When notified of Lockheed's FOIA request, Boeing agreed that a large part of the contract should be released. However, it objected to the release of those portions of the contract that it deemed to contain "confidential and proprietary pricing information" (Compl. ¶ 17) *fn1 that would be protected from disclosure by § 552(b)(4) of FOIA. See 5 U.S.C. § 552(b)(4) (2000). During a two-year period of review that followed, USAF requested comments from Boeing on its position three times. (AR 3, 9, 33.) Boeing provided comments eleven times. (AR 7, 10, 11, 21, 30, 31, 37, 39, 40, 42, 43.) While Boeing was in the process of submitting its comments, USAF twice issued letters to Boeing explaining why the comments USAF had received thus far had not convinced it that it was not under a duty to honor the FOIA request. (AR 8, 12.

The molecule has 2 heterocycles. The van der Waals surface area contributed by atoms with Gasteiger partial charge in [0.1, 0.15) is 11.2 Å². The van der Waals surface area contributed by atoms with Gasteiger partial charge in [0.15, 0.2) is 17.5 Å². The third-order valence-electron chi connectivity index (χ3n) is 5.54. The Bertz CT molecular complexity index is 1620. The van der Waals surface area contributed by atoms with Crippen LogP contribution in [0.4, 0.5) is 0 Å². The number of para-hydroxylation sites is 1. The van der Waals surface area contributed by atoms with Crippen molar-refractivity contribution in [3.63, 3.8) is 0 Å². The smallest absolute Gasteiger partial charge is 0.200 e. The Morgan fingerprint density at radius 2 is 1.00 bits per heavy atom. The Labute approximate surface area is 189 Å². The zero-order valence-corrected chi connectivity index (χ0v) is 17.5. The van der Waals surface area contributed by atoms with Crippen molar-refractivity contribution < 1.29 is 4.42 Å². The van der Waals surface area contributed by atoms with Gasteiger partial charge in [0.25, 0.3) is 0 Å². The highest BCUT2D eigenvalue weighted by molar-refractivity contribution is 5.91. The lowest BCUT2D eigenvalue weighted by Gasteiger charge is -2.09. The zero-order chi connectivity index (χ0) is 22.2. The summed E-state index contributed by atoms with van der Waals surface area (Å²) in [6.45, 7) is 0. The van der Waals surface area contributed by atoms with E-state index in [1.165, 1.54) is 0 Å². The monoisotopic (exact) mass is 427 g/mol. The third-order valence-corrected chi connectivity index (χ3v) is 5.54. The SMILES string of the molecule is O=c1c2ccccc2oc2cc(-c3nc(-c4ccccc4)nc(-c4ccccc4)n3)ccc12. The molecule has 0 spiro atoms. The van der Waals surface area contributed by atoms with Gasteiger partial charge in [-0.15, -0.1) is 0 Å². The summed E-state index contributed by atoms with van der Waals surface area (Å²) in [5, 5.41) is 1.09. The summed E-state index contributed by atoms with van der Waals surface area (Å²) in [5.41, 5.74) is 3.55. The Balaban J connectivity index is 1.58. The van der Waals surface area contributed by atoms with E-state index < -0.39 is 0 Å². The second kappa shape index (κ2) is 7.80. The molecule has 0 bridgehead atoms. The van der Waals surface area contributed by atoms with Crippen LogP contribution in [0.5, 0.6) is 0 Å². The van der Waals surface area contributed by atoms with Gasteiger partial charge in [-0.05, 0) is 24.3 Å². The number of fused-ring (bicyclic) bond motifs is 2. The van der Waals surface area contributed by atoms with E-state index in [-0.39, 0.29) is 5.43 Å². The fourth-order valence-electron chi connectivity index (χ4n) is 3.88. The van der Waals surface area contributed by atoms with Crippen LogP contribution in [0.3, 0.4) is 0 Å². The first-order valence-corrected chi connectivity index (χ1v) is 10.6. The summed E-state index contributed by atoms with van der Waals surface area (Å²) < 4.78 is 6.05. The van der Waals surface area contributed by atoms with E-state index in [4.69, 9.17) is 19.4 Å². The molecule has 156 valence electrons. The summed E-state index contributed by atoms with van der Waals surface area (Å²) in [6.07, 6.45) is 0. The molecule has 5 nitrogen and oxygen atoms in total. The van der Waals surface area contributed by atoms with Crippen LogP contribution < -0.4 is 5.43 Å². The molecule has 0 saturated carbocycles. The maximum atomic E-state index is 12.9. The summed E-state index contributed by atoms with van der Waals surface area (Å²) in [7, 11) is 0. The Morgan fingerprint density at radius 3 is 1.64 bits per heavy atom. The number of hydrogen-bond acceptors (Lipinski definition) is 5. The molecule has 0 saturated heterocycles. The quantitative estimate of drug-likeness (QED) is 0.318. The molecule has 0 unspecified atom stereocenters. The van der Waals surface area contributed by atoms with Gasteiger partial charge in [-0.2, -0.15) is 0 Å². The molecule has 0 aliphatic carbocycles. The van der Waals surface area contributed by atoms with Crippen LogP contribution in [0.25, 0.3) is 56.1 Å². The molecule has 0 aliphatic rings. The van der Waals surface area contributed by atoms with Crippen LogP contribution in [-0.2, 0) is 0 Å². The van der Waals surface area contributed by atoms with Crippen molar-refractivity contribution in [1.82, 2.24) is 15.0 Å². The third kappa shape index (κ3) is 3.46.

Ultimately, USAF decided that the contested information should be released pursuant to Lockheed's FOIA request. On June 23, 2000, USAF issued its Final Administrative Decision Letter ("Letter") to Boeing. The twelve-page Letter addressed each point of fact and law made by Boeing in its comments and provided explanations for why USAF disagreed with Boeing's interpretations of the law and the facts. (AR 49.) The Letter explained that USAF intended to release the requested information on July 15, 2000. (Defs.' Statement of Material Facts ¶ 49.) After receiving the Letter, Boeing filed a two-count complaint seeking to prevent disclosure of the information. Boeing alleges in Count I that USAF's decision that this material was not protected from disclosure under § 552(b)(4) of FOIA was arbitrary, capricious and contrary to law, in violation of the Administrative Procedures Act ("APA"), 5 U.S.C. §§ 701-706. Count II alleges that USAF's decision to disclose violates the Trade Secrets Act ("TSA"), 18 U.S.C. § 1905. *fn2 The parties filed cross motions for summary judgment.